Less dry.

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I liked this article much better than the first one we read. One reason is because I found it less dry and I think I also enjoyed it more because I like the book Invisible Man a whole lot better than Grapes of Wrath so I remembered the parts in the book he was referencing more vividly. Another reason I like this article more was because I found it related to the book a lot more than the last one. The one on Grapes of Wrath seemed to be more about nature than actually relating anything to the book.

"In the end, the speech is fabulously successful; after finding his point of
"contact" within an otherwise inscrutable mass of listeners, the protagonist
delivers a virtuoso spoken performance drawing its strength from the audience's
enthusiastic participation. The format of his speech is, in a way, generic:"I
had to fall back upon tradition and since it was a political meeting," the
narrator explains, "I selected one of the political techniques that I'd heard so
often at home" (Ellison 1981, 342). But more than strictly "political," his
chosen technique is also spiritual and musical, drawing upon a tradition of
call-and-response oration that also informs the improvisational styles of jazz
composition.' (76).

I really liked the connection to jazz music. I did notice sort of a musical style to his speeches but never really thought to relate it to jazz.

Overall, I enjoyed this article, but I have to agree with Aja's blog, I also got the names mixed up a couple times. How did you enjoy this article compared to the other?

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6 Comments

Jennifer Prex said:

I agree with you that this article was more interesting. I'll admit I never even thought to link his speeches to music at all, let alone to jazz, until I read that. It is an interesting way to look at it.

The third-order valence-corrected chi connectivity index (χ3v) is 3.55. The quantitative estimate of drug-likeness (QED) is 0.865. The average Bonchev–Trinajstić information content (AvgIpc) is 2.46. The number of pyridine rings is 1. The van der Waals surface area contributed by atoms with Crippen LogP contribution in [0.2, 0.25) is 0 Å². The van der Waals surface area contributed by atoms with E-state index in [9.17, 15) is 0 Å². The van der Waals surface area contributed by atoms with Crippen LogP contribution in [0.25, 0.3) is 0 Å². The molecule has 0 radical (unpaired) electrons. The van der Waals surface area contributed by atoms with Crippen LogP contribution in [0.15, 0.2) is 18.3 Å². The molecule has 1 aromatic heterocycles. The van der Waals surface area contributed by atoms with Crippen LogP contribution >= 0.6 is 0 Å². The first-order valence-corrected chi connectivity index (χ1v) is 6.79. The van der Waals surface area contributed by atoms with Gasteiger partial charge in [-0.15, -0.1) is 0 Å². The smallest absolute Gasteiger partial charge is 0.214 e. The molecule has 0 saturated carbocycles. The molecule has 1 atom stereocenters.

Aja Hannah said:

I guess it was less dry. Mostly, I found it was more concise and I knew what it was talking about/the point Hanlon was trying to make. (Nice reference to my blog. Yay!)

About the actual book, what is the political technique that the narrator was talking about there? Is it making a joke at your own expense to loosen up the crowd?

Marie vanMaanen said:

I also agree that this article was less dry and seemed to relate more to the actual book rather than an outside topic like nature. I also really liked the link between the speeches and jazz music. It seemed like maybe there was something odd when I was reading, but I didn't really understand it until after reading this article.

Chelsie Bitner said:

The article was a lot better to understand and relate to. I knew what was b eing talked about in this one more than I did the other one.
I got the jazz with the music. But I don't know much about the connections between jazz and his words.

Rebecca Marrie said:

I too agree that this article was significantly better than the last one. The author did not go in multiple directions throughout the paper, but rather stayed on topic.

Jessica Bitar said:

I also liked this article much better than the other one. It was easier to read because I felt it related more to the novel. I never really connected the novel to jazz music until reading the article. It helped me see the novel in a different way.

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Jessica Bitar on Less dry.: I also liked this article much
Rebecca Marrie on Less dry.: I too agree that this article
Chelsie Bitner on Less dry.: The article was a lot better t
Marie vanMaanen on Less dry.: I also agree that this article
Aja Hannah on Less dry.: I guess it was less dry. Mostl
Jennifer Prex on Less dry.: I agree with you that this art
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